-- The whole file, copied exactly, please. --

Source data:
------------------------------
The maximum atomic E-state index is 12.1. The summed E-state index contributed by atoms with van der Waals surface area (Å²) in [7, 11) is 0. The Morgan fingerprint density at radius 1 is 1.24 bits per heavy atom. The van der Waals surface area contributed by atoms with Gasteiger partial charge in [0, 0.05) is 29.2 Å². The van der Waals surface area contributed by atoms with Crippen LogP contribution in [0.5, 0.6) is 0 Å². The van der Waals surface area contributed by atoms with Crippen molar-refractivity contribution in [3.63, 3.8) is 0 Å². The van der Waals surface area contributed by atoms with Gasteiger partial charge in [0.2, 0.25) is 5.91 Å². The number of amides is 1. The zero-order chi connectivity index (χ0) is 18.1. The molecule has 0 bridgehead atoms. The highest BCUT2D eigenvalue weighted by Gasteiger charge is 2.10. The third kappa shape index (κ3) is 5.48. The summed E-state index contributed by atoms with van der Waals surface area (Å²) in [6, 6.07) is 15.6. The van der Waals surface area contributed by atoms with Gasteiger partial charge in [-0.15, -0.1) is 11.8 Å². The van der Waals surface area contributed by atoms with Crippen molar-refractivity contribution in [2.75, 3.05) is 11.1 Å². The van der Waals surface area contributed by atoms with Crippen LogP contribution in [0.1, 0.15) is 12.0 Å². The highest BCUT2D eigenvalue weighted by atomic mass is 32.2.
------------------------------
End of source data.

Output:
The maximum atomic E-state index is 12.1. The summed E-state index contributed by atoms with van der Waals surface area (Å²) in [7, 11) is 0. The Morgan fingerprint density at radius 1 is 1.24 bits per heavy atom. The van der Waals surface area contributed by atoms with Gasteiger partial charge in [0, 0.05) is 29.2 Å². The van der Waals surface area contributed by atoms with Crippen LogP contribution in [0.5, 0.6) is 0 Å². The van der Waals surface area contributed by atoms with Crippen molar-refractivity contribution in [3.63, 3.8) is 0 Å². The van der Waals surface area contributed by atoms with Gasteiger partial charge in [0.2, 0.25) is 5.91 Å². The number of amides is 1. The zero-order chi connectivity index (χ0) is 18.1. The molecule has 0 bridgehead atoms. The highest BCUT2D eigenvalue weighted by Gasteiger charge is 2.10. The third kappa shape index (κ3) is 5.48. The summed E-state index contributed by atoms with van der Waals surface area (Å²) in [6, 6.07) is 15.6. The van der Waals surface area contributed by atoms with Gasteiger partial charge in [-0.15, -0.1) is 11.8 Å². The van der Waals surface area contributed by atoms with Crippen molar-refractivity contribution in [2.75, 3.05) is 11.1 Å². The van der Waals surface area contributed by atoms with Crippen LogP contribution in [0.1, 0.15) is 12.0 Å². The highest BCUT2D eigenvalue weighted by atomic mass is 32.2.